A vote could come as early as Wednesday night.
Even after months of intense lobbying by the president and administration trade officials, it was not clear if supporters had the needed votes.
Rep. Gil Gutknecht (R-Minn.) said Wednesday evening that he will vote against the proposed Central American Free Trade Agreement, making him the only Republican from Minnesota to oppose the deal.
"Unfortunately, when you compare the upside and potential downside, I believe the agreement has three potential fatal flaws," Gutknecht said in a statement. "They are fixable, but they couldn't be fixed before this vote."
Rep. Jerry Moran (R-Kan.) has questions about CAFTA and whether Central American trading partners may continue to erect barriers against U.S. products despite the agreement.
Moran also is using his vote as leverage to discuss other trade issues with the White House. When President Bush called Moran to the White House last week to talk about his vote, Moran urged the administration to ease restrictions on trade with Cuba and put more pressure on Japan to lift its sanctions on imports of U.S. beef.
Moran's Kansas colleague, Democratic Rep. Dennis Moore, traditionally a free trade advocate, remains concerned about the effect on U.S. jobs and whether labor standards would be enforced oversees, said spokeswoman Christie Appelhanz.
The agreement eventually would eliminate tariffs and other trade barriers between the U.S. and Costa Rica, El Salvador, Guatemala, Honduras, Nicaragua and the Dominican Republic. The trade deal was signed a year ago and approved by the Senate last month.
Kansas Republican Reps. Jim Ryun and Todd Tiahrt both plan to cast votes for CAFTA.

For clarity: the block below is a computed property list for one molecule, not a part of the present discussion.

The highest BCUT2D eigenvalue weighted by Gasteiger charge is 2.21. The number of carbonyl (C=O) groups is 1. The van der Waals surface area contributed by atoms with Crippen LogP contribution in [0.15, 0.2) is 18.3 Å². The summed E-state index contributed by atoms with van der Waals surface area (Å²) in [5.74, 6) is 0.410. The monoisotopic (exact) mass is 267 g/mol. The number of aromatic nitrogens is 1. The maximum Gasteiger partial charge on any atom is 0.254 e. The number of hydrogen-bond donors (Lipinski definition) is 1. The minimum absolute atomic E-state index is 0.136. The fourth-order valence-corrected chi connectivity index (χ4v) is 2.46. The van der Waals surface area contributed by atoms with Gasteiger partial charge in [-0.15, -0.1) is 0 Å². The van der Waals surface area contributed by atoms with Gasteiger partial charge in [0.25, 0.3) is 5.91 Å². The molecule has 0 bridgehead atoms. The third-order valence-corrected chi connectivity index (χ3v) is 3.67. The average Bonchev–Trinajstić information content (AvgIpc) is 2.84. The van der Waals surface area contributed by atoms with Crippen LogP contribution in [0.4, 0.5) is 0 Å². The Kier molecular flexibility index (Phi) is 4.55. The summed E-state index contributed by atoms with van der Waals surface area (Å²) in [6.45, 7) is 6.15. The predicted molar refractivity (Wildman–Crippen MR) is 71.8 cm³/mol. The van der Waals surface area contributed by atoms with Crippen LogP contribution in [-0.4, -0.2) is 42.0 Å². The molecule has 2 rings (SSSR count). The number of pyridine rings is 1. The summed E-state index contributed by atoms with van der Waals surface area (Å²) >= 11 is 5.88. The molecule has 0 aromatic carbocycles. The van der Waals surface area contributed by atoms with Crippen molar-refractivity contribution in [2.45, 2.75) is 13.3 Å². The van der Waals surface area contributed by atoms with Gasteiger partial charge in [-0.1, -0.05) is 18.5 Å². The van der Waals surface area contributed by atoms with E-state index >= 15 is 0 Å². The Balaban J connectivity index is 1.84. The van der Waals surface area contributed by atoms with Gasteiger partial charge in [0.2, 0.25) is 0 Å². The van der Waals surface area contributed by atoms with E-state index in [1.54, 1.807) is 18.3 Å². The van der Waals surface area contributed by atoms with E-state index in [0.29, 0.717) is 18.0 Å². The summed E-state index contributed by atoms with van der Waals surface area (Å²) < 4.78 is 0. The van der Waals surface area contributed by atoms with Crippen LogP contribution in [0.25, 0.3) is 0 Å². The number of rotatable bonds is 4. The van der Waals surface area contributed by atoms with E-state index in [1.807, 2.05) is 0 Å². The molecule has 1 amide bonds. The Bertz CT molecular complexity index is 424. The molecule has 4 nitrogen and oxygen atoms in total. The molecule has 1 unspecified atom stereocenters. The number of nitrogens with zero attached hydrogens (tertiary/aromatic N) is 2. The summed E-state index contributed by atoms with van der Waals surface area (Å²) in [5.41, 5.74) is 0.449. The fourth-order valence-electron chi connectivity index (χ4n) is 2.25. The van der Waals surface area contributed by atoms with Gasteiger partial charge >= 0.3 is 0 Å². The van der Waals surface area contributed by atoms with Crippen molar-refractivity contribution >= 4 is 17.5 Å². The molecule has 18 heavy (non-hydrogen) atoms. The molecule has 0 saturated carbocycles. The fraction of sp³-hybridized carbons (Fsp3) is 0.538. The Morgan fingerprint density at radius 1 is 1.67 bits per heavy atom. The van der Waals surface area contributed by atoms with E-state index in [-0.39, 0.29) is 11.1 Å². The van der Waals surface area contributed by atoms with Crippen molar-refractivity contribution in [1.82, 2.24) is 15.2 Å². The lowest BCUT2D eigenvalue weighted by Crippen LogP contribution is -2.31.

Opponents, mostly Democrats, blame free trade agreements for the overseas flight of American jobs and say labor rights provisions in the accord would perpetuate the exploitation of Central American workers.
Those fighting for passage say the agreement would open up markets for U.S. and manufacturers while making Central America's fledgling democracies more economically and politically stable.
U.S. exports to the region are modest -- currently about $15 billion a year. But the administration says it would be a mistake to turn away from a region just emerging from political turmoil.
"This is a small bill economically, but it is a big bill in terms of its impact," said House Democratic leader Nancy Pelosi of California.
"As our manufacturing base erodes, as our industrial base erodes, we have a president who is contributing to the further erosion of that base," Pelosi said.
Mr. Bush and Vice President Dick Cheney met for more than an hour on Wednesday with House Republicans to stress that a prosperous Central America was important to U.S. national security.
All except perhaps a dozen Democrats were expected to vote against the agreement. That is why the president and Republican leaders have concentrated on keeping Republican defections to a minimum.
Mr. Bush reminded Republicans that while some might oppose CAFTA for parochial interests, "we are here not only to represent our districts but to represent the nation," House Majority Leader Tom DeLay, a Texas Republican, said after the meeting.
To allay lawmakers' concerns about the U.S. sugar and textile industries, the administration has won over several Republicans by pledging protection from Central American imports.
Some textile groups now support the pact because it could help Central American clothing manufacturers, which buy large quantities of U.S. fabric and material, compete against Chinese goods, which have almost no U.S. content.
Mr. Bush has invested considerable time and effort to winning approval of CAFTA. For example, he invited the leaders of all six nations to a White House meeting, has spoken to Hispanic and business groups, and talked to dozens of lawmakers.